Post-Super Tuesday: A Viable Path for Ted Cruz

Ted Cruz.
Ted Cruz.

I admit that over the past year, I have often erred in my predictions regarding Donald Trump. In fact, in my underrating of The Donald, I have at times felt like the Literary Digest of PolitickerNJ. For the uninitiated, the Literary Digest was the magazine that predicted Alfred Landon to defeat Franklin Delano Roosevelt in the election of 1936, in which FDR carried every state except Maine and Vermont.

While Donald Trump continues to be the front runner in the GOP presidential race after Super Tuesday, he has less than a 100 delegate lead over Ted Cruz. Indeed, it was also a very good night for Cruz, with victories in Texas, Oklahoma, and Alaska. It was also an evening in which a feasible path emerged for him to win the GOP presidential nomination.

Had Ted Cruz lost the primary in his home state of Texas, he would have been finished as a presidential candidate. But he won – and won handily.

By contrast, Marco Rubio is headed for a humiliating defeat by Trump in his home state of Florida on March 15. In spite of continuing praise from media acolytes like Charles Hurt, Rubio’s entire political career is now in jeopardy.

If Ted Cruz loses the fight for the GOP presidential nomination in 2016, he can return to the U.S. Senate and continue to be a significant national player. By contrast, Marco Rubio is leaving the U. S. Senate at the end of 2016. He can only survive as a future presidential candidate by running for governor of Florida in 2018 – and the forces of both former Governor Jeb Bush and present Governor Rick Scott have a distinct distaste for him. They will not be promoting a Rubio for Governor candidacy.

After Rubio is vanquished in Florida, he will likely withdraw, since he will no longer be able to raise any money. If he does not withdraw, he will be a candidate without credibility or viability.

In either event, the race will then become a virtual two-way contest between Trump and Cruz, regardless of whether John Kasich remains in the competition. Kasich may win the Ohio winner-take-all primary on March 15 (which would adversely affect Trump), but due to his moderate image, justified or not, he will be unable to attract significant support elsewhere. The Cruz campaign management will have achieved their long sought one-on-one contest with Donald Trump.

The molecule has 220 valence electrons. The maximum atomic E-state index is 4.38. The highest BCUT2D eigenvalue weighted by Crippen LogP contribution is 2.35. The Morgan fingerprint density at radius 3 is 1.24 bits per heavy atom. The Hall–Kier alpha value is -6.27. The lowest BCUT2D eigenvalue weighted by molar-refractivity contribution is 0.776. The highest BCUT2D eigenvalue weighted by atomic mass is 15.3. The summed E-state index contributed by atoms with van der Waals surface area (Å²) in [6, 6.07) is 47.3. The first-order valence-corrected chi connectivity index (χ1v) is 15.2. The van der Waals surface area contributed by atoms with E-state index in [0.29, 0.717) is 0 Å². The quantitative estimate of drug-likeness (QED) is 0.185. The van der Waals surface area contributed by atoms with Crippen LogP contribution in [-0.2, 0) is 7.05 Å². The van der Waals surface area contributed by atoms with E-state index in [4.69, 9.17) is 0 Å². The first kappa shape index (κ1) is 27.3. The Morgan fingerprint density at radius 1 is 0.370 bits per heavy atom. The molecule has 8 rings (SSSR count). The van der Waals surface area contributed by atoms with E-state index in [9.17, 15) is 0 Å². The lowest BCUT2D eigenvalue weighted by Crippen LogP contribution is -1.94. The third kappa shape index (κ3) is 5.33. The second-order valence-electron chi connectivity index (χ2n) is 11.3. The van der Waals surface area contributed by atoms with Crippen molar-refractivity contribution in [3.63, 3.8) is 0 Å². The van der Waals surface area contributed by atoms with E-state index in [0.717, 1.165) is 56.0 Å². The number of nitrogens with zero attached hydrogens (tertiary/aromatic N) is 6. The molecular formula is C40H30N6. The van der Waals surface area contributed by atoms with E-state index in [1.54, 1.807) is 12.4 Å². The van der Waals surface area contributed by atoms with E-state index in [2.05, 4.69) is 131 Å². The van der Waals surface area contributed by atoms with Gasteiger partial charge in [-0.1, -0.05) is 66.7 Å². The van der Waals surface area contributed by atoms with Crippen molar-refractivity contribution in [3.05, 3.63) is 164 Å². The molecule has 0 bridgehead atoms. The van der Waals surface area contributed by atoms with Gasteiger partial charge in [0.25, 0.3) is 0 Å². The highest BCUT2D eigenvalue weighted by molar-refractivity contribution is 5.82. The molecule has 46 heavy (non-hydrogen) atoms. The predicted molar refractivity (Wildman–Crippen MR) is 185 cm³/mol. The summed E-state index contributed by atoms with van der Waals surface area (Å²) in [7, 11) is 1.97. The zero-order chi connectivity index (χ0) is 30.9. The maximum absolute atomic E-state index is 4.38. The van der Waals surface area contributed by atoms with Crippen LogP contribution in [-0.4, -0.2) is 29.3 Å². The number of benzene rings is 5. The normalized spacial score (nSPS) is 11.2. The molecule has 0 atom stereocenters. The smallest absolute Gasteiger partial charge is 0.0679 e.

Once the race is a virtual two-person competition, Cruz will have a real chance of winning at least as many primaries and delegates as Trump. There is no real unfavorable primary in sight for Ted.

The primary schedule concludes on June 7, with the two major contests on that date being in California (172 delegates, winner-take-all by Congressional district) and New Jersey (51 delegates, winner-take-all statewide). Ted Cruz’s prospects in both states are favorable, despite the conventional wisdom to the contrary.

The last poll taken in the GOP primary in California was the renowned Field Poll, taken during the period commencing December 16 and ending January 3. It showed Ted Cruz with a two-point lead.

I was not surprised. California has a large movement conservative voting constituency, and Cruz has consistently outperformed Trump among very conservative voters. Furthermore, the California Republican Party is highly influenced by the heritage of Ronald Reagan, and Ted Cruz has a far more authentic claim to this legacy than Donald Trump. The Golden State of California should be a golden land for Ted Cruz to garner delegates. In New Jersey, Donald Trump now has a significant disadvantage: the endorsement of Chris Christie. Trump will soon learn that Chris Christie is the heaviest political albatross he will ever have to bear.

The Christie endorsement is political poison for Trump on three levels.

First, it makes Trump the Republican establishment candidate in New Jersey in a year when the mood of GOP voters in New Jersey and nationwide is decidedly anti-establishment.

Second, one of the main issues going forward, in the aftermath of the passing of Antonin Scalia, is that of future U.S. Supreme Court appointments. On this issue, it is a major negative for Donald Trump to have Chris Christie as his key ally in the Garden State, the governor who reappointed Chief Justice Stuart Rabner, one of the most liberal state jurists in the nation.

Third, Chris Christie’s approval ratings in New Jersey, among both Republicans and Democrats, are plunging to subterranean levels. Legislators of both political parties are calling for his resignation as governor. Christie will be a major drag on Trump at the polls.

The relationship of Chris Christie and Donald Trump reminds me of that between Free French leader Charles de Gaulle and Winston Churchill during the Second World War, although Christie is hardly a de Gaulle-like figure. The symbol of the Free French was the Cross of Lorraine. When asked about de Gaulle, Churchill responded by saying that the Cross of Lorraine was the heaviest cross the British Empire ever had to bear!

After the New Jersey primary, Donald Trump may have similar sentiments about Chris Christie. I certainly don’t think Christie would ever be considered by Trump as a running mate. Trump does not believe in political suicide. Indeed, the increasingly negative perceptions of New Jerseyans of their governor, Chris Christie, may well be a factor that facilitates Ted Cruz’s path to the GOP presidential nomination.

Alan J. Steinberg served as Regional Administrator of Region 2 EPA during the administration of former President George W. Bush and as Executive Director of the New Jersey Meadowlands Commission under former New Jersey Governor Christie Whitman. The Ted Cruz for President Campaign announced Alan’s endorsement in December Post-Super Tuesday: A Viable Path for Ted Cruz